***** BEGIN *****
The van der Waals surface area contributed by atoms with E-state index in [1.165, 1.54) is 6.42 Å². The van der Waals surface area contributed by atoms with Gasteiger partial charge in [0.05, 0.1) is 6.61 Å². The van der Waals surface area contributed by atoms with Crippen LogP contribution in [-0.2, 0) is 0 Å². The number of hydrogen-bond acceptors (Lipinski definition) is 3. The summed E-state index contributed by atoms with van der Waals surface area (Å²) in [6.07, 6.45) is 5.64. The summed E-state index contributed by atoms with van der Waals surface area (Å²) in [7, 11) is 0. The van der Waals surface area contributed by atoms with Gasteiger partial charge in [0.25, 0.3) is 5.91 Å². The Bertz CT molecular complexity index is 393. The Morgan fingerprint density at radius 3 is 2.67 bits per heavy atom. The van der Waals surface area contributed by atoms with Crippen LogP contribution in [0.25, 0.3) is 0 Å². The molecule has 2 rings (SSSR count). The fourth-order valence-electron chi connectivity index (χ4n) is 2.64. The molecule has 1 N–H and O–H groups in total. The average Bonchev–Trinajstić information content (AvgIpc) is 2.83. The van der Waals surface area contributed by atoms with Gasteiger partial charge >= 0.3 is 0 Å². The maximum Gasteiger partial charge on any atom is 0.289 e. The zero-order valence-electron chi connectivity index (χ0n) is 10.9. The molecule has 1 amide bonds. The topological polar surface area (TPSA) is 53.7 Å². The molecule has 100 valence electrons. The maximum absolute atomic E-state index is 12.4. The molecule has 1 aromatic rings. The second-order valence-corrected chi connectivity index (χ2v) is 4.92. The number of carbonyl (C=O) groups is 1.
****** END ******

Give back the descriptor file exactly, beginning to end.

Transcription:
The van der Waals surface area contributed by atoms with E-state index in [1.165, 1.54) is 6.42 Å². The van der Waals surface area contributed by atoms with Gasteiger partial charge in [0.05, 0.1) is 6.61 Å². The van der Waals surface area contributed by atoms with Crippen LogP contribution in [-0.2, 0) is 0 Å². The number of hydrogen-bond acceptors (Lipinski definition) is 3. The summed E-state index contributed by atoms with van der Waals surface area (Å²) in [6.07, 6.45) is 5.64. The summed E-state index contributed by atoms with van der Waals surface area (Å²) in [7, 11) is 0. The van der Waals surface area contributed by atoms with Gasteiger partial charge in [0.25, 0.3) is 5.91 Å². The Bertz CT molecular complexity index is 393. The Morgan fingerprint density at radius 3 is 2.67 bits per heavy atom. The van der Waals surface area contributed by atoms with Crippen LogP contribution in [0.25, 0.3) is 0 Å². The molecule has 2 rings (SSSR count). The fourth-order valence-electron chi connectivity index (χ4n) is 2.64. The molecule has 1 N–H and O–H groups in total. The average Bonchev–Trinajstić information content (AvgIpc) is 2.83. The van der Waals surface area contributed by atoms with Gasteiger partial charge >= 0.3 is 0 Å². The maximum Gasteiger partial charge on any atom is 0.289 e. The zero-order valence-electron chi connectivity index (χ0n) is 10.9. The molecule has 1 amide bonds. The topological polar surface area (TPSA) is 53.7 Å². The molecule has 100 valence electrons. The maximum absolute atomic E-state index is 12.4. The molecule has 1 aromatic rings. The second-order valence-corrected chi connectivity index (χ2v) is 4.92. The number of carbonyl (C=O) groups is 1.